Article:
Although the first six months of Bethlehem's 2009 budget has been a rough one, town officials say it wasn't unexpected, and the worst may have passed.
However, nothing is for certain as sales and mortgage taxes continue to slump and have contributed to the town losing $1.09 million in revenues this year to date. Bethlehem comptroller Suzanne Traylor presented a financial update to the Town Board during its Wednesday, Aug. 12, meeting.
In order to adjust for the drop in revenues, the Town Board unanimously voted after the presentation to decrease town expenditures by $968,050 and use $122,427 of the fund balance to make up the difference.
Borrowing an observation made by Councilman Mark Hennessey at a previous meeting about using the fund balance as a rainy day fund, Traylor said, "Well it is certainly raining now."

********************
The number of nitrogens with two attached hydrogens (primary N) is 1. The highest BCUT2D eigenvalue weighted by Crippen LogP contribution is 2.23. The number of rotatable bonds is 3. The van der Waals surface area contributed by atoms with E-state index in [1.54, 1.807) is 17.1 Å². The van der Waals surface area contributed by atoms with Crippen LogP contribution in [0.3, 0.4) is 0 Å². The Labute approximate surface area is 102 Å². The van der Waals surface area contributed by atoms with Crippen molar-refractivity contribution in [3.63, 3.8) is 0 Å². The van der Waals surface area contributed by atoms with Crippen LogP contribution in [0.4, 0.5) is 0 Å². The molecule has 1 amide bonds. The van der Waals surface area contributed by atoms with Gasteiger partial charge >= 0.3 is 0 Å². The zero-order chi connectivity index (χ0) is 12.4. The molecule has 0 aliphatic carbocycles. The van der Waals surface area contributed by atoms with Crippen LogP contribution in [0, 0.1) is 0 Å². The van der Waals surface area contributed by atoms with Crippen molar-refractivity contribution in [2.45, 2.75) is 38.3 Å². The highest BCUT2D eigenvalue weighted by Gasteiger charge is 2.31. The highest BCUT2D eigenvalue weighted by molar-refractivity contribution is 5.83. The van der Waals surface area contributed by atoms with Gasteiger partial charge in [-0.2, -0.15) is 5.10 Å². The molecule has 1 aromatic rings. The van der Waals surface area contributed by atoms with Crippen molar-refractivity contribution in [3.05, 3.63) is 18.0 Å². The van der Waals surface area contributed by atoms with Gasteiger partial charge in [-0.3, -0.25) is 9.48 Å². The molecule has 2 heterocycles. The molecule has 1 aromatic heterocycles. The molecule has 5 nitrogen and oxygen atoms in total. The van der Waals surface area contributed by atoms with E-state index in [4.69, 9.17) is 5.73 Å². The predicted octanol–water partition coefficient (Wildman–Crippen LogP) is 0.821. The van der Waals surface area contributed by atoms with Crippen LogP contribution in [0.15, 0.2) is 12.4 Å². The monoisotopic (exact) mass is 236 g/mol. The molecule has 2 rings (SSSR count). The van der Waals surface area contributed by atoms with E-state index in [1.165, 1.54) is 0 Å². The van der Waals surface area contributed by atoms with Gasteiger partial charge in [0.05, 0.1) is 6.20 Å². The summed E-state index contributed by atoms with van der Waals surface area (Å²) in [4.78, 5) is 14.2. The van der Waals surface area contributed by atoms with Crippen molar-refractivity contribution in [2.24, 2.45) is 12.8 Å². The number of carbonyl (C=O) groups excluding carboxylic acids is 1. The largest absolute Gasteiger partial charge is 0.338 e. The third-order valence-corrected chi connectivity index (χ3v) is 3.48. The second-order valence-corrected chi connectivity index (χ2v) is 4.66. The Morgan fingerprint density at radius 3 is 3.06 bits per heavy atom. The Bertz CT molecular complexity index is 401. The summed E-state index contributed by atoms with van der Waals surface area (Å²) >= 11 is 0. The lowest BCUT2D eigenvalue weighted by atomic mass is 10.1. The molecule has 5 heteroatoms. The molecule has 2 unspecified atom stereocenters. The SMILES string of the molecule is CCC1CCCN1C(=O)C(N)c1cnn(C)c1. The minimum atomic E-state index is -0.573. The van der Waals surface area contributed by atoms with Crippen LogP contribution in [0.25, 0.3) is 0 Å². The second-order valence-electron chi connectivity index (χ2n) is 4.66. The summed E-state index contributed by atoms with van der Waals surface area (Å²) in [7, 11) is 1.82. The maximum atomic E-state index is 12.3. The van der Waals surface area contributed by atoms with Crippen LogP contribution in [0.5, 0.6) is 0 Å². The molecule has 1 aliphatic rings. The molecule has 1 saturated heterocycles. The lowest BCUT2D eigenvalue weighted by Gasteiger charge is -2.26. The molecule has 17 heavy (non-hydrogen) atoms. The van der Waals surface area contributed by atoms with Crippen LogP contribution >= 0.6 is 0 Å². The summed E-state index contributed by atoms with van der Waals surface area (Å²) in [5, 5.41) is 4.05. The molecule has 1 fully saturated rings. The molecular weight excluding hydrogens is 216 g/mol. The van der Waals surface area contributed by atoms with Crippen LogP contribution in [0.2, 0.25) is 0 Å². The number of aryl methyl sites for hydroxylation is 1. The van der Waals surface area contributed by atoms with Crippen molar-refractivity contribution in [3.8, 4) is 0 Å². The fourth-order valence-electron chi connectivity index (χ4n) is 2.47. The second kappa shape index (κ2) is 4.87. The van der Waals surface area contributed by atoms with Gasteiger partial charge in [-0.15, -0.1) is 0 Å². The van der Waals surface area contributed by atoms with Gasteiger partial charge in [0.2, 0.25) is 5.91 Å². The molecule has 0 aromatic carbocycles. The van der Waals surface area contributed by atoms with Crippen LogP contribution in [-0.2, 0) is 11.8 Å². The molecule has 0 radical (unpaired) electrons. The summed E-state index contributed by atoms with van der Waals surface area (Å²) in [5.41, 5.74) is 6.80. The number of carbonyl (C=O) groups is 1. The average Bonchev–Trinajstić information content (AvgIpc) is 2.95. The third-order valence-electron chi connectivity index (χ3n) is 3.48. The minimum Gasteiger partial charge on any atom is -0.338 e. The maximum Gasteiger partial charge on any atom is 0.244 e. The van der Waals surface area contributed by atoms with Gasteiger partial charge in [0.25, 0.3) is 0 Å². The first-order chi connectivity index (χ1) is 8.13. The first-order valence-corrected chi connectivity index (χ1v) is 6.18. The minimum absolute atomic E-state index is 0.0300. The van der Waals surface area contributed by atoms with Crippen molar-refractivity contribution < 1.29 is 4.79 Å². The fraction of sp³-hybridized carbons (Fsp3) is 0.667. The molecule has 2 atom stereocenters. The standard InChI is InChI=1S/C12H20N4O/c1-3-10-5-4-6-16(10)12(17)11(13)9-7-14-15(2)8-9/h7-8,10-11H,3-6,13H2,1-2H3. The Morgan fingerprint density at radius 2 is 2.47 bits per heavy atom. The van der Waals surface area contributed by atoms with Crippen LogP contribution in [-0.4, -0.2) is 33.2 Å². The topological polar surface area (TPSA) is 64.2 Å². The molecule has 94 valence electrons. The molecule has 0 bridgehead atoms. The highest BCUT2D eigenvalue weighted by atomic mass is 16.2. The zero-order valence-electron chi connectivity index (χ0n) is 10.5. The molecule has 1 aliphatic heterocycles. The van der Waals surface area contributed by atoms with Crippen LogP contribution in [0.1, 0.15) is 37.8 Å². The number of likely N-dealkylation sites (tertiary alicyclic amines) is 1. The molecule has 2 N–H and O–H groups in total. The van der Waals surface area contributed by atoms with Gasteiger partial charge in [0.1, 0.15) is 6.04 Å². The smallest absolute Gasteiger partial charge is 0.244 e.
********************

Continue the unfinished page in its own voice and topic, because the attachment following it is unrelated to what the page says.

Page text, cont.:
She told the board the town has been bracing for the financial impact.
"You can tell right now our revenue is significantly lower than in 2008," she said. "Which is no surprise to any of us we knew this was coming."
Traylor said Bethlehem is simply behind where it used to be.
"Halfway through the year, we are about 6.6 percent less than we were at in 2008," said Traylor. "What does that mean in term of budget? We're 9 percent off of the budget."
It is not all bad news, according to Supervisor Jack Cunningham, who said at the meeting that after conferring with state officials and reviewing national financial trends, many experts are predicting the American economy is on the rebound.
Traylor added to the good news by stating, "We're right where we expect to be with the highway budget, and that's really a tribute to [highway superintendent] Gregg Sagendorph and his management."
She also said there were positive numbers coming from the water and sewer departments despite having a cool, rainy summer up until recently, and the town saw savings in fuel costs after basing the budget on last year's $4 a gallon prices.